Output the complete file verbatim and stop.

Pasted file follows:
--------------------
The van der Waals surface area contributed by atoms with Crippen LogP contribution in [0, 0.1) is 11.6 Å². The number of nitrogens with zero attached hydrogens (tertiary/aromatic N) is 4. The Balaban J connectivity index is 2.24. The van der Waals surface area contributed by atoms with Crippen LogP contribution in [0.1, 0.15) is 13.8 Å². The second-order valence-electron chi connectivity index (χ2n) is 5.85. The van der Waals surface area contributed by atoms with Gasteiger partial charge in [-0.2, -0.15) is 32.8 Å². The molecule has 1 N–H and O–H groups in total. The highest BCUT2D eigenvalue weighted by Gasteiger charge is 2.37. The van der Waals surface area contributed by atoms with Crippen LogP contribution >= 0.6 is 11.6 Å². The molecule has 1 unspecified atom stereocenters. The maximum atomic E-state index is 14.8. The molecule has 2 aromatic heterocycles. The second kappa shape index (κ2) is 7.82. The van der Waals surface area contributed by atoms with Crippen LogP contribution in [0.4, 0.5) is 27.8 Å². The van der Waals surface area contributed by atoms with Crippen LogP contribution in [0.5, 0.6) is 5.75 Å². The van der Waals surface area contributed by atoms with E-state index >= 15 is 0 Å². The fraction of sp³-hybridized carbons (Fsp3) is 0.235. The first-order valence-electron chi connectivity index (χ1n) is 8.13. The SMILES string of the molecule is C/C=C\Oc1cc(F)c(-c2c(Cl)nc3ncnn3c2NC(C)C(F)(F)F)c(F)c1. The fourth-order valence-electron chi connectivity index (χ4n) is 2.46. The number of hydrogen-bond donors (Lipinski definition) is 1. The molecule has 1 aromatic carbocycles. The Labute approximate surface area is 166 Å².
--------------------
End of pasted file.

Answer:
The van der Waals surface area contributed by atoms with Crippen LogP contribution in [0, 0.1) is 11.6 Å². The number of nitrogens with zero attached hydrogens (tertiary/aromatic N) is 4. The Balaban J connectivity index is 2.24. The van der Waals surface area contributed by atoms with Crippen LogP contribution in [0.1, 0.15) is 13.8 Å². The second-order valence-electron chi connectivity index (χ2n) is 5.85. The van der Waals surface area contributed by atoms with Gasteiger partial charge in [-0.2, -0.15) is 32.8 Å². The molecule has 1 N–H and O–H groups in total. The highest BCUT2D eigenvalue weighted by Gasteiger charge is 2.37. The van der Waals surface area contributed by atoms with Crippen LogP contribution >= 0.6 is 11.6 Å². The molecule has 1 unspecified atom stereocenters. The maximum atomic E-state index is 14.8. The molecule has 2 aromatic heterocycles. The second kappa shape index (κ2) is 7.82. The van der Waals surface area contributed by atoms with Crippen LogP contribution in [0.4, 0.5) is 27.8 Å². The van der Waals surface area contributed by atoms with Crippen LogP contribution in [0.5, 0.6) is 5.75 Å². The van der Waals surface area contributed by atoms with E-state index >= 15 is 0 Å². The fraction of sp³-hybridized carbons (Fsp3) is 0.235. The first-order valence-electron chi connectivity index (χ1n) is 8.13. The SMILES string of the molecule is C/C=C\Oc1cc(F)c(-c2c(Cl)nc3ncnn3c2NC(C)C(F)(F)F)c(F)c1. The fourth-order valence-electron chi connectivity index (χ4n) is 2.46. The number of hydrogen-bond donors (Lipinski definition) is 1. The molecule has 1 aromatic carbocycles. The Labute approximate surface area is 166 Å².